Clearly, dogs were useful to us in many ways. They protected us from predators and assisted us with detecting, tracking, catching and retrieving prey.
Dogs that were better at these tasks bred more, resulting in the development of different breeds. Humans took notice of this and began intentionally breeding dogs with similar characteristics, strengthening those genes and creating specialized dogs.
These dogs possessed the features and drives necessary for carrying out specific tasks. The most common tasks were hunting and retrieving, and we can see evidence of this in many modern dog breeds.
For instance, the Labrador Retriever dates back to at least the 1830s, when it was first described as an excellent retriever of waterfowl.
Its soft mouth and disinclination to shake prevented the prey it carried from being damaged. And those prey carrying instincts from thousands of years ago persisted, making the Lab a natural at its job.
These days, most retrieving breeds aren’t working dogs anymore. They’re beloved family pets who don’t need to do a job to be a member of the family.
But throw that tennis ball and those retrieving genes activate instantaneously. That ball might as well be a shot duck, falling to the ground and ready to be carried back home.
So the instinct to fetch clearly has strong roots in canine biology — that much is apparent.
But there’s more to your dog’s love of fetch than pure evolution.
As any dog owner knows, animal emotions run deep. When your dog feels something, he feels it with his whole heart, mind and body.
You can see it on his face and in his behavior. And there’s no better evidence of this than when it’s time to play fetch.
The Satisfaction of Success
Whether you play to win or just to have fun, there’s no denying that doing well at something feels good.
Hitting a home run, getting a perfect score in a competition and claiming victory in a game of Monopoly all satisfy our drive to succeed. That’s because of the risk involved in these actions: there’s a chance you might fail, so there’s an element of nervousness present.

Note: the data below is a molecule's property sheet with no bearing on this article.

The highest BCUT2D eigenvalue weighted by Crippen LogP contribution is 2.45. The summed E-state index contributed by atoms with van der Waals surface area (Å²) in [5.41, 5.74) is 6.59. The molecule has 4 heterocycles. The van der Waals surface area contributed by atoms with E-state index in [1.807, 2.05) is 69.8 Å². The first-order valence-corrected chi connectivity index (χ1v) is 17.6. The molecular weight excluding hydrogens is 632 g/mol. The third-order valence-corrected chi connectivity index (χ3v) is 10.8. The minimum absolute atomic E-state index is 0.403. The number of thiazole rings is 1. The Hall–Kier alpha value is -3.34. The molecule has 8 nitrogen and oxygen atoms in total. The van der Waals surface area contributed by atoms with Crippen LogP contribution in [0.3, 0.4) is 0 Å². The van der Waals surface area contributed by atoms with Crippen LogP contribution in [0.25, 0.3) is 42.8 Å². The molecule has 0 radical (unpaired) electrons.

But when you succeed, that nervousness vanishes, and your brain becomes flooded with hormones like dopamine and testosterone. These hormones cause a surge in energy and make you feel like you can do anything.
They also ignite your desire to keep going for another round, keeping up your winning streak and perpetuating the production of those feel-good hormones.
It’s the same with dogs too. When a dog succeeds at something, those same hormones are produced, which is why your dog always excitably begs for you to throw that ball again as soon as he drops it at your feet.
Since dogs are so naturally gifted at retrieving objects, their satisfaction hormones skyrocket when they play fetch. It can feel so good as to be almost unbearable — hence your inability to calm your dog down when playtime is imminent.
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Fetching Breeds Familiarity
There’s also a very simple reason why your dog loves fetch so much: because he loves you.
Maybe it’s not so much about the ball as it is about the person throwing it. Sure, it’s fun to chase and catch the ball… but it’s even better seeing your smiling face when he brings it back to you.
Dogs are excellent at picking up on human emotions. They comfort you when you’re sad and bounce around the house with you when you’re excited.
So when you lovingly beckon your dog back once he’s caught his ball, your joy becomes contagious. Your dog wants to keep the good vibes going, so he keeps fetching that ball.
That quality time with your beloved dog doesn’t just fill you with joy — it fills him with joy too.
It reinforces your bond and just plain feels good. After all, spending time with loved ones always does, regardless of species.
"If you think dogs can’t count, try putting three dog biscuits in your pocket and then give him only two."
-- Phil Pastoret